Drawing on extensive interviews with Freeman and dozens of her allies and critics, as well as court documents and previously unreported public records, The Assembly spent months examining the largely unknown public servant who is arguably the most powerful district attorney in North Carolina.
On the surface, her upcoming May primary will test whether Democrats in the state’s most populous county want more sweeping reforms. But the election is also a referendum on her.
Fixing the justice system, she said, requires a “constant balancing” of accountability and compliance with leniency and support. “Every day, if you’re in one of these roles, you have to be weighing those things out.”
It’s a call for institutional trust and incremental change during a time of upheaval. This spring, it’s being put to the test.
For those who prefer the tl;dr version, here are a few overarching themes:
For one of the state’s most powerful law enforcement officials—and a rumored candidate for attorney general—Freeman keeps a remarkably low profile. She is also bad at (and uninterested in) self-promotion.
One thing that separates Freeman from more progressive DAs—not just Larry Krasner in Philly and others of his ilk, but also Satana Deberry in Durham and Spencer Merriweather in Mecklenburg—is her tendency to limit her second-chance programs' reach based on her notions of accountability.
Freeman’s office has internal issues—this piece touches on some of them—but the degree to which they contribute to high turnover vs. the pandemic and longer-term issues such as low pay is hard to cipher. There is also an ongoing recruitment problem that stems at least in part from young lawyers’ concerns about being “on the wrong side of history,” as Freeman put it.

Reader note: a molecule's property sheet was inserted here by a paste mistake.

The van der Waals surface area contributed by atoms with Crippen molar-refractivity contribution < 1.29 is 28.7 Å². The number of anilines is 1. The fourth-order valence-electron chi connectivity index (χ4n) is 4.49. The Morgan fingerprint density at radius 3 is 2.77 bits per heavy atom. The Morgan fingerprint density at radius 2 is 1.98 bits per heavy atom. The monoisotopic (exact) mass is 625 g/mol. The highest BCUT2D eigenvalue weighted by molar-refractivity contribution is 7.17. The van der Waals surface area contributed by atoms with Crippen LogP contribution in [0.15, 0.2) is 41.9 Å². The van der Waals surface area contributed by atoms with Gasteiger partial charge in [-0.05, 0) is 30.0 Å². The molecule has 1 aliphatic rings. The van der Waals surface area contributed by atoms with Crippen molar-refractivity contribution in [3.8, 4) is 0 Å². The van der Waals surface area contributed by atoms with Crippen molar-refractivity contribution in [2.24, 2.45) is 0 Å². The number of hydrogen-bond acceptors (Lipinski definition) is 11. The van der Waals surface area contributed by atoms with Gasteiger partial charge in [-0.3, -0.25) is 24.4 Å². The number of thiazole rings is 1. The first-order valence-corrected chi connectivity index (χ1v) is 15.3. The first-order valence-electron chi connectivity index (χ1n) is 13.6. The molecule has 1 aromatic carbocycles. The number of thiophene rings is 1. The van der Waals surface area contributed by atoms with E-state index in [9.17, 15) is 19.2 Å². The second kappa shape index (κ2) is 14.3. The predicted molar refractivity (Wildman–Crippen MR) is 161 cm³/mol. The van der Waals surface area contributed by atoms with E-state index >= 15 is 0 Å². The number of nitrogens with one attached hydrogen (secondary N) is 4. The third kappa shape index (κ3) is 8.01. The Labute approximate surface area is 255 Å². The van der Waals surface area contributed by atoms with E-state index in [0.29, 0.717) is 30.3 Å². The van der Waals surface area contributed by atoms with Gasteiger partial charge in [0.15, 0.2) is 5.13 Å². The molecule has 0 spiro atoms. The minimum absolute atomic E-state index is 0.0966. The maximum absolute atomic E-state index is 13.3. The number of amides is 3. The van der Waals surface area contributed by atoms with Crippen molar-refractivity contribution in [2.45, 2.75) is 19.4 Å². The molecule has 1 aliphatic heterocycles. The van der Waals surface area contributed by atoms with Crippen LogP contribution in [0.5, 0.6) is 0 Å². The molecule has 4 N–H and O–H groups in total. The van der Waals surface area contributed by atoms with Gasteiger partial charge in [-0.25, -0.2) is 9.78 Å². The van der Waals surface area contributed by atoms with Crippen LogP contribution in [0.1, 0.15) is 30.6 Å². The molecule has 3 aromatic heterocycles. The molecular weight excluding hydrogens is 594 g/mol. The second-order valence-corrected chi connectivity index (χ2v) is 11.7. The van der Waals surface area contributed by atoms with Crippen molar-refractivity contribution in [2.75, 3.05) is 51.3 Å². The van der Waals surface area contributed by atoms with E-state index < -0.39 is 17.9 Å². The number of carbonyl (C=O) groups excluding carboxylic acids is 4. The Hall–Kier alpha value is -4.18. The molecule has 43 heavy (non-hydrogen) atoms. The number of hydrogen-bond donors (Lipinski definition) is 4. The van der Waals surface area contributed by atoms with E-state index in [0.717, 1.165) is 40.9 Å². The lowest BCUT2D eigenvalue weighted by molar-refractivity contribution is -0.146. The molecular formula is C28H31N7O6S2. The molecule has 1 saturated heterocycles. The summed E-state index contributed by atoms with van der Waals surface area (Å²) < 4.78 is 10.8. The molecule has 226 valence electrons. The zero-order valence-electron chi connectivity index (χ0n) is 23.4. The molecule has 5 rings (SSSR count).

Oh, and the courts system is woefully underfunded. I may have to revisit that someday.
The district attorney’s office has lost a lot of big cases recently, including five of 12 murder trials in 2021—and two of the “wins” ended up as manslaughter convictions, which defense attorneys call victories too. (Caveat: Experts warn against using an office’s conviction rate as a success metric, and the pandemic delayed and complicated a lot of cases.)
Freeman’s beliefs on race in the justice system are … complicated: She understands that there are vast disparities. She thinks prosecutors should address implicit bias. But she doesn’t think the justice system is, per se, racially discriminatory. Rather, everything else is, and the results of all of that systemic racism reveals itself in the justice system.
It’s hard to argue her point about other systems feeding the justice system’s disparities. But whether that absolves the courts of responsibility is another matter.
This might be most important: Freeman views herself as a public servant, which in her mind makes her subservient to the institution she serves.
There’s no better example than her opposition to releasing James Blackmon, a mentally ill man who spent 35 years in prison based on a coerced confession. She told me she wouldn’t have charged Blackmon based on the evidence the cops had then—the “confession” transcripts are nauseating, and there was no physical evidence—but since trial and appellate courts had upheld the “confession” in the 1980s, Blackmon should remain locked up.
The institution takes priority over her judgment, and she is wary of viewing a 40-year-old case through the prism of modern standards.
I think Freeman’s progressive critics misunderstand her. I don’t think she acts out of political cynicism, but rather, she is the person she presents herself as being: stuck between forward-thinking and old-school, instinctively cautious and careful to seek out what she believes is the middle ground, but above all, she values and wants to protect the system.